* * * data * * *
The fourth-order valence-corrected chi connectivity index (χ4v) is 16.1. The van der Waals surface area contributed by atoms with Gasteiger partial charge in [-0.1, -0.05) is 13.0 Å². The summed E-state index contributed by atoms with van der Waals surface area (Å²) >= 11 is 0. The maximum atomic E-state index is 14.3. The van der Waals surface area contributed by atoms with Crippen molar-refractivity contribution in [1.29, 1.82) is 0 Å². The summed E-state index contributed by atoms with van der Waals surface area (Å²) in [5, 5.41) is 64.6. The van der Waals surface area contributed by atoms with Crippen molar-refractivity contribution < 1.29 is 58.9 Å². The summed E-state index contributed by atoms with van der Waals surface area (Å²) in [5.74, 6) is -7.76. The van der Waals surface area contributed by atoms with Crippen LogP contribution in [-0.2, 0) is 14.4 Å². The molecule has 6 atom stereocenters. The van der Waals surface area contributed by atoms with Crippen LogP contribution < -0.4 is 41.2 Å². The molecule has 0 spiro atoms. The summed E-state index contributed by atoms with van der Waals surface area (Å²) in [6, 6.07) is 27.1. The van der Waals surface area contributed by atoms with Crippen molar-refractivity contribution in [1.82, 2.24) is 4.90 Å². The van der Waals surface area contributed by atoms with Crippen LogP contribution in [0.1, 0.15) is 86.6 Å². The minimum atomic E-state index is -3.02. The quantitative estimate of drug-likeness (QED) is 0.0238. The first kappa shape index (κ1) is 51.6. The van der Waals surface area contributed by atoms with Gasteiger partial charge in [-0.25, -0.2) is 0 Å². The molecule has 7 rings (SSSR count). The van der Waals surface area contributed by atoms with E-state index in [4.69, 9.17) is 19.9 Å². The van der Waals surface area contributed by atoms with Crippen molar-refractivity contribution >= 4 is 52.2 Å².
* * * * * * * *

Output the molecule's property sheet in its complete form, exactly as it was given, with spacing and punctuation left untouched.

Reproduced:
The fourth-order valence-corrected chi connectivity index (χ4v) is 16.1. The van der Waals surface area contributed by atoms with Gasteiger partial charge in [-0.1, -0.05) is 13.0 Å². The summed E-state index contributed by atoms with van der Waals surface area (Å²) >= 11 is 0. The maximum atomic E-state index is 14.3. The van der Waals surface area contributed by atoms with Crippen molar-refractivity contribution in [1.29, 1.82) is 0 Å². The summed E-state index contributed by atoms with van der Waals surface area (Å²) in [5, 5.41) is 64.6. The van der Waals surface area contributed by atoms with Crippen molar-refractivity contribution < 1.29 is 58.9 Å². The summed E-state index contributed by atoms with van der Waals surface area (Å²) in [5.74, 6) is -7.76. The van der Waals surface area contributed by atoms with Crippen LogP contribution in [-0.2, 0) is 14.4 Å². The molecule has 6 atom stereocenters. The van der Waals surface area contributed by atoms with Crippen LogP contribution < -0.4 is 41.2 Å². The molecule has 0 spiro atoms. The summed E-state index contributed by atoms with van der Waals surface area (Å²) in [6, 6.07) is 27.1. The van der Waals surface area contributed by atoms with Crippen molar-refractivity contribution in [1.82, 2.24) is 4.90 Å². The van der Waals surface area contributed by atoms with Crippen LogP contribution in [0.1, 0.15) is 86.6 Å². The minimum atomic E-state index is -3.02. The quantitative estimate of drug-likeness (QED) is 0.0238. The first kappa shape index (κ1) is 51.6. The van der Waals surface area contributed by atoms with Gasteiger partial charge in [-0.25, -0.2) is 0 Å². The molecule has 7 rings (SSSR count). The van der Waals surface area contributed by atoms with E-state index in [4.69, 9.17) is 19.9 Å². The van der Waals surface area contributed by atoms with Crippen molar-refractivity contribution >= 4 is 52.2 Å².